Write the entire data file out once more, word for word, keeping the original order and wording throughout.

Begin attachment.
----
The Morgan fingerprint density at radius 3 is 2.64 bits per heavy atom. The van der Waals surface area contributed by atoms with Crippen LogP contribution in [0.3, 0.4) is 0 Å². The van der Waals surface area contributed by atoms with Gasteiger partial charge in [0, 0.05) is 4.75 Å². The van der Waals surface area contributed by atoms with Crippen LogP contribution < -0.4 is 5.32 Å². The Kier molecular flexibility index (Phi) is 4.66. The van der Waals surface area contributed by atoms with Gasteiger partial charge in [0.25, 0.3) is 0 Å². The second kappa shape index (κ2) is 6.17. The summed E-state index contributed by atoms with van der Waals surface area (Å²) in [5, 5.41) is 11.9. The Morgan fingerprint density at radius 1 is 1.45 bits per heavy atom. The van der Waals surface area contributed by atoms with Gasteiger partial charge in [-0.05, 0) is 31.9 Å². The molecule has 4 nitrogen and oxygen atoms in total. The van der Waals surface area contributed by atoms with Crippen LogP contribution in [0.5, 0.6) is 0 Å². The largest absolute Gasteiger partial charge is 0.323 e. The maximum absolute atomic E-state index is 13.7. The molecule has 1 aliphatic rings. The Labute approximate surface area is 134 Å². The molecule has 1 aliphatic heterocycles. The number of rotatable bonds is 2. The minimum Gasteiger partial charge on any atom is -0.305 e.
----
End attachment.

The Morgan fingerprint density at radius 3 is 2.64 bits per heavy atom. The van der Waals surface area contributed by atoms with Crippen LogP contribution in [0.3, 0.4) is 0 Å². The van der Waals surface area contributed by atoms with Gasteiger partial charge in [0, 0.05) is 4.75 Å². The van der Waals surface area contributed by atoms with Crippen LogP contribution < -0.4 is 5.32 Å². The Kier molecular flexibility index (Phi) is 4.66. The van der Waals surface area contributed by atoms with Gasteiger partial charge in [0.25, 0.3) is 0 Å². The second kappa shape index (κ2) is 6.17. The summed E-state index contributed by atoms with van der Waals surface area (Å²) in [5, 5.41) is 11.9. The Morgan fingerprint density at radius 1 is 1.45 bits per heavy atom. The van der Waals surface area contributed by atoms with Gasteiger partial charge in [-0.05, 0) is 31.9 Å². The molecule has 4 nitrogen and oxygen atoms in total. The van der Waals surface area contributed by atoms with Crippen LogP contribution in [0.5, 0.6) is 0 Å². The largest absolute Gasteiger partial charge is 0.323 e. The maximum absolute atomic E-state index is 13.7. The molecule has 1 aliphatic rings. The Labute approximate surface area is 134 Å². The molecule has 1 aliphatic heterocycles. The number of rotatable bonds is 2. The minimum Gasteiger partial charge on any atom is -0.305 e.